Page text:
If the Turkey Were Our National Bird

by Derrick G. Jeter

As we gather around the festal bird this year for Thanksgiving, it occurred to me that Benjamin Franklin was unhappy with the selection of the bald eagle as the national bird for the United States of America, instead of the turkey. In a letter written to his daughter, Franklin said,
For my own part I wish the Bald Eagle had not been chosen the Representative of our Country; he is a Bird of bad moral Character; he does not get his Living honestly; you may have seen him perch’d on some dead Tree, near the River where, too lazy to fish for himself, he watches the Labour of the Fishing-Hawk; and, when that diligent Bird has at length taken a Fish, and is bearing it to his Nest for the Support of his Mate and young ones, the Bald Eagle pursues him and takes it from him. With all this Injustice he is never in good Case; but like those among Men who live by Sharping and Robbing, he is generally poor, and often very lousy. Besides, he is a rank Coward; The little Kingbird, not bigger than a Sparrow, attacks him boldly and drives him out of the District. He is therefore by no means a proper Emblem for the brave and honest Cincinnati of America, who have driven all the Kingbirds from our Country. . . .
I am, on this account, not displeas’d that the Figure [on the Great Seal of the United States of America] is not known as a Bald Eagle, but looks more like a Turk’y. For the Truth, the Turk’y is in Comparison a much more respectable Bird, and withal a true original Native of America. . . . He is, though a little vain and silly, it is true, but not the worse emblem for that, a Bird of Courage, and would not hesitate to attack a Grenadier of the British Guards, who should presume to invade his FarmYard with a red Coat on. [1]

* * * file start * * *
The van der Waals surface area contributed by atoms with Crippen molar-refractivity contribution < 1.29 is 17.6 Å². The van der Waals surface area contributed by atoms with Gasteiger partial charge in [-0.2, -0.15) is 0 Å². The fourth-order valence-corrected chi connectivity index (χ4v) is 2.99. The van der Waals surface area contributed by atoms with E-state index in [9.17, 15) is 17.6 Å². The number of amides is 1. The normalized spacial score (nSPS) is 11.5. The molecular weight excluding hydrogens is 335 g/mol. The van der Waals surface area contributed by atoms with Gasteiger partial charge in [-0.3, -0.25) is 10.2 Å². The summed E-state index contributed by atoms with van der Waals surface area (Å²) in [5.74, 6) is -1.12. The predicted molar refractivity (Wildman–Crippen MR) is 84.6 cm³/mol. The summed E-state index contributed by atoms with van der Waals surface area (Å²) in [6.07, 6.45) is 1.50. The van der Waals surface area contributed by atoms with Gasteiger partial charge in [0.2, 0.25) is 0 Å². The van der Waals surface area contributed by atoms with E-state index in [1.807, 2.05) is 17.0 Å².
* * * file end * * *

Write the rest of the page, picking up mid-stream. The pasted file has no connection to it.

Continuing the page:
But what if the turkey had been selected as our national bird? That’s what I wondered about in this little poem. So enjoy the bird and the poem and have a wonderful Thanksgiving!
✯ ✯ ✯
Would it be absurd
if the turkey were our national bird?
For thus ol’ Ben it occurred,
to make the turkey our national bird.


But would patriotism be stirred
if the turkey were our national bird?
Or would snickers and sighs be heard
at the sight of the turkey—our national bird.


And what of Thanksgiving? I’d be perturbed
if the turkey were our national bird.
To feast on eagle leg, not preferred—
yet so, if the turkey were our national bird.


Thank God the founders concurred
to make the eagle, not the turkey, our national bird.
So let us cease the absurd
about the turkey being our national bird.
[1] Benjamin Franklin to Sarah Bache, January 26, 1784, in Writings (New York: The Library of America, 1987), 1088.